When it comes to manufacturing parts metal has traditionally been the material of choice, but over the last 50 years plastic engineering technology has moved on and there are now solid reasons to consider plastic as a first choice.

It is a common misconception that plastic parts are of inferior quality to metal. This is not the case, engineering-grade plastic resins regularly equal, or outperform metal in both scientific tests, and practical everyday experience.

Key to the success of manufacturing in plastic is choosing the right plastic for your purpose. Polymer science has progressed to the level where plastic materials can be combined with reinforcements and fillers to produce a structural integrity that can exceed metal.

Plastics can offer similar tensile strengths to metal, they can be thermally conductive, and they are able to resist chemicals and heat.

Perhaps the greatest benefit which plastics can bring to the manufacturing process is their low weight.

Reducing the weight of a part will have a significant impact on the bottom-line of your company. Think about the amount you spend on packaging, shipping costs, installation costs etc.

In addition to being lighter than comparable metal parts, plastic parts are cheaper to produce. Plastic is a cheaper raw material than metal, and production times are usually quicker as well. In many cases it is possible to incorporate multiple part components into one extrusion or mould. This approach reduces the production costs and can increase the final durability of the product. It is also worth noting that plastic often needs less finishing work than metal components. Plastic can be coloured prior to fabrication, so unlike metal there does not need to be a separate stage for painting, or treating the material after production.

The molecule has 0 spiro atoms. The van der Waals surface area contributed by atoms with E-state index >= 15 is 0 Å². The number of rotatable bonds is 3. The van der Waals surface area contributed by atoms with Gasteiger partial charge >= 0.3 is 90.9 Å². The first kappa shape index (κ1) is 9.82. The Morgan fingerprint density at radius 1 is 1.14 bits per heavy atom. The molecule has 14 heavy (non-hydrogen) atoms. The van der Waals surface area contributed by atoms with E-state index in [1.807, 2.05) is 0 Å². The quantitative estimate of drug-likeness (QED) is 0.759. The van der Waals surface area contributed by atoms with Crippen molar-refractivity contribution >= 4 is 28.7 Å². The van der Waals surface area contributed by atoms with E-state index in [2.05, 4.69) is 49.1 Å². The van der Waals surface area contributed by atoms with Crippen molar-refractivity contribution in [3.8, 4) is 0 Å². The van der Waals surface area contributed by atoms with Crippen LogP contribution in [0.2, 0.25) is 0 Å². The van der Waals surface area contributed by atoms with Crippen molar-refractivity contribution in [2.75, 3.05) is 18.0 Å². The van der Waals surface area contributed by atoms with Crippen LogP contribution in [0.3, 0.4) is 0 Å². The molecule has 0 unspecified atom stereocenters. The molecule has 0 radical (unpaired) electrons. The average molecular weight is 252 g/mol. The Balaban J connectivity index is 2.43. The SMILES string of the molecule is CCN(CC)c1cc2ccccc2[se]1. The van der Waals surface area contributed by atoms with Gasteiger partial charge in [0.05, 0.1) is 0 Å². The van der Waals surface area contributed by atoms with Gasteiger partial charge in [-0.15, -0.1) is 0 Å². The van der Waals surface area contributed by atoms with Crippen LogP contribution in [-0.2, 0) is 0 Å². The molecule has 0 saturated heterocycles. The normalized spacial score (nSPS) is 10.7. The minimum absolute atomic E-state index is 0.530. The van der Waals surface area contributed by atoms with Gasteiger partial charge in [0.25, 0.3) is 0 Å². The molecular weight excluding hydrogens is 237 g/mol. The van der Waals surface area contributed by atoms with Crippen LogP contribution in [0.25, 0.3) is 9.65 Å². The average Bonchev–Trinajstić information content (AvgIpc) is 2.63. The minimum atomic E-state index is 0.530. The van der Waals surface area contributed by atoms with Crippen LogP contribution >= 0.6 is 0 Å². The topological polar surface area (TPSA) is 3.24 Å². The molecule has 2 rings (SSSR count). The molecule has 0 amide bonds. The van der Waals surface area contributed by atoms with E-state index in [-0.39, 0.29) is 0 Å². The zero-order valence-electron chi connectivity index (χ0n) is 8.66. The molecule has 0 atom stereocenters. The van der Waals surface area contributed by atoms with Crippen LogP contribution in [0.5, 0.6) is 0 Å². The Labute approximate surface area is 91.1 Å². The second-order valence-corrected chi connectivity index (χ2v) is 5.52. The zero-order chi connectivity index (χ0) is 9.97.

As Ken Glassen, vice president of engineering at Kaysun Corporation, says:

“Plastics can be made to flow to produce thin-walled parts with uniform wall dimensions, replacing the more costly thicker-walled design features of most die-cast metal parts,” … “Multiple metal parts can be replaced by one injection-molded part made of tough engineered plastic, eliminating the need for fasteners and assembly.”

Overall, many companies have achieved cost savings of 25% to 50% simply by switching to plastic parts.

The cost savings are not the only reasons to consider using plastic parts. In many cases plastic can be used to create parts with more complex geometries that would be difficult to manufacture in metal. The injection moulding process allows for threads, ports, under-cuts, and tight tolerances that would be difficult to replicate in metal. The end result can be a finished product that is not only more complex an an equivalent metal part, but will last longer as well. Key to the success of this process is choosing the right plastic for your purpose. Polymer science has progressed to the level where plastic materials can be combined with reinforcements and fillers to produce a structural integrity that rivals or exceeds metal.

As Glassen says:

“With plastic, you can prove it out using finite element analysis before ever molding a part and investing in tooling,” … “With analysis of the entire system up front (system loads, temperatures, chemicals, and UV considerations), you can be sure that plastic is the right choice for your application.” 

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